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A interface defines a series functions func1 to func20. There are many derived classes which implements only parts of these 20 func. The implementation of func has its own pattern, for example: f1's implementation has 2 kinds, f2's implementation has 3 kinds. The derived class will implements about 3 to 5 number func defined in interface and all those implementations is chosen in defined kinds. Most of func in a derived class is empty means do nothing when outer model call it by refer a interface. Is there a pattern to make fixed implementation to object and use them to config derived class? For example: Derived class D1 needs to implements f2 & f10, f2 use the first kind implementation which chosen from all 3 kinds. f10 use the second kind implementation which chosen from all 2 kinds.

My solution right now is simple: only derive from interface and override the functions it needs to, but the problem is: the increase of func implementation is much slower than derived class, because derived class construct by combination of different func. I have to hard copy code of func implementation code into derived class, that is not good. It is hard to maintain.

I want to make derived class configurable by primitive func codes, is it possible?

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I am clarify my problem and decorator indeed could solve this.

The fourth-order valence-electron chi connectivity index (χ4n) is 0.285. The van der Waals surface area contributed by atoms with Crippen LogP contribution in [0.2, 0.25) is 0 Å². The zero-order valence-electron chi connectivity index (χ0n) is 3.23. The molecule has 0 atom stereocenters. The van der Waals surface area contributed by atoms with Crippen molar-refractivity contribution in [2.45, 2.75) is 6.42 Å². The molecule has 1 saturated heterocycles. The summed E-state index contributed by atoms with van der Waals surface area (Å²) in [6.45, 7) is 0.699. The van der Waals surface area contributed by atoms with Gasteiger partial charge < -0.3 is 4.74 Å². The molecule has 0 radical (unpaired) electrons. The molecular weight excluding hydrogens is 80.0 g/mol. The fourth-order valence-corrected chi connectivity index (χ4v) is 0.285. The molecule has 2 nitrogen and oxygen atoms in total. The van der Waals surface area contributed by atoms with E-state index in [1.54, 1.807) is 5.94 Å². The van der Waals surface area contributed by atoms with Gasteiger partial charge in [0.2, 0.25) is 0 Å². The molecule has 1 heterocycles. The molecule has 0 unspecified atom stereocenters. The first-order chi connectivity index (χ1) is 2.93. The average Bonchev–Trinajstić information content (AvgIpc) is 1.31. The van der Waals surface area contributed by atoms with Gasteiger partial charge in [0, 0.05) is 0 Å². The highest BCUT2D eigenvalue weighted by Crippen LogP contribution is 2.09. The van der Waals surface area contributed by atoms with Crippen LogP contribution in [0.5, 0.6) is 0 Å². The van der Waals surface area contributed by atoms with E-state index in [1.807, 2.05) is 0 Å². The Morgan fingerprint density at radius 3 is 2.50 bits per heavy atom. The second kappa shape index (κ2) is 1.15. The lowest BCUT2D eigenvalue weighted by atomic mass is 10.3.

interface A {
    f1();
    f2();
    ...
    f20();
}

f1-20 implementation is not arbitrary, they has fixed pattern. f1() has 3 kinds implementation, say, {1a},{1b},{1c}. f2() has 2 kinds: {2a},{2b}. Derived class which implements A only needs to override small number functions about 3-5. As you can see, the possible derived class definition(random chose some fn() to override and chose a kind of implementation from each fn()) is a combination, and number is huge. The consequence is fixed fn's implementation will be copied every where.

Decorator solve this in manner of put every fn's implementation such as {1a} into a decorator of interface A. So if we want a derived class only override f1 & f2 by {1a}{2b}, compose {1a}{2b} decorators to a object. The key is define a abstract class decorator base:

abstract class DecoratorBase : A {
    A a;
    DecoratorBase(A a){this.a=a;}
    f1(){a.f1();}
    f2(){a.f2();};
    ...
    f20(){a.f20();};
}

And define some default process into base A (this can be omit if there is no default common process)

class BaseA {
    f1(){} // no default code, do nothing
    f5(){/*default code*/}
}

First kind implementation of f1():

class F1A : DecoratorBase  {
    F1A(A a){super(a);}
    f1(){super.f1();/*1a*/}
}

Second kind implementation of f2():

class F2B : DecoratorBase  {
    F2B(A a){super(a);}
    f2(){super.f2();/*2b*/}
}

Finally, combine them:

new F1A(new F2B(BaseA()));
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So: Is your problem actually that virtual methods slow down your computation? And which language is it you are implementing in? –  Anders Johansen Oct 15 '12 at 10:34

1 Answer 1

up vote 1 down vote accepted

Hmm, Decorator pattern seems appropriate?

http://en.wikipedia.org/wiki/Decorator_pattern

Possibly combined with Factory and/or Builder pattern.

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Well, I just suggested the Decorator as one way of concatenating a group of functions. If no communication is needed, Collection is probably a better bet. Common interface for the partial functions. Use Factory to configure the 2-3 configurations that you actually use. –  Anders Johansen Oct 15 '12 at 7:58
    
Where by Collection I mean Composite of course :) –  Anders Johansen Oct 15 '12 at 8:38

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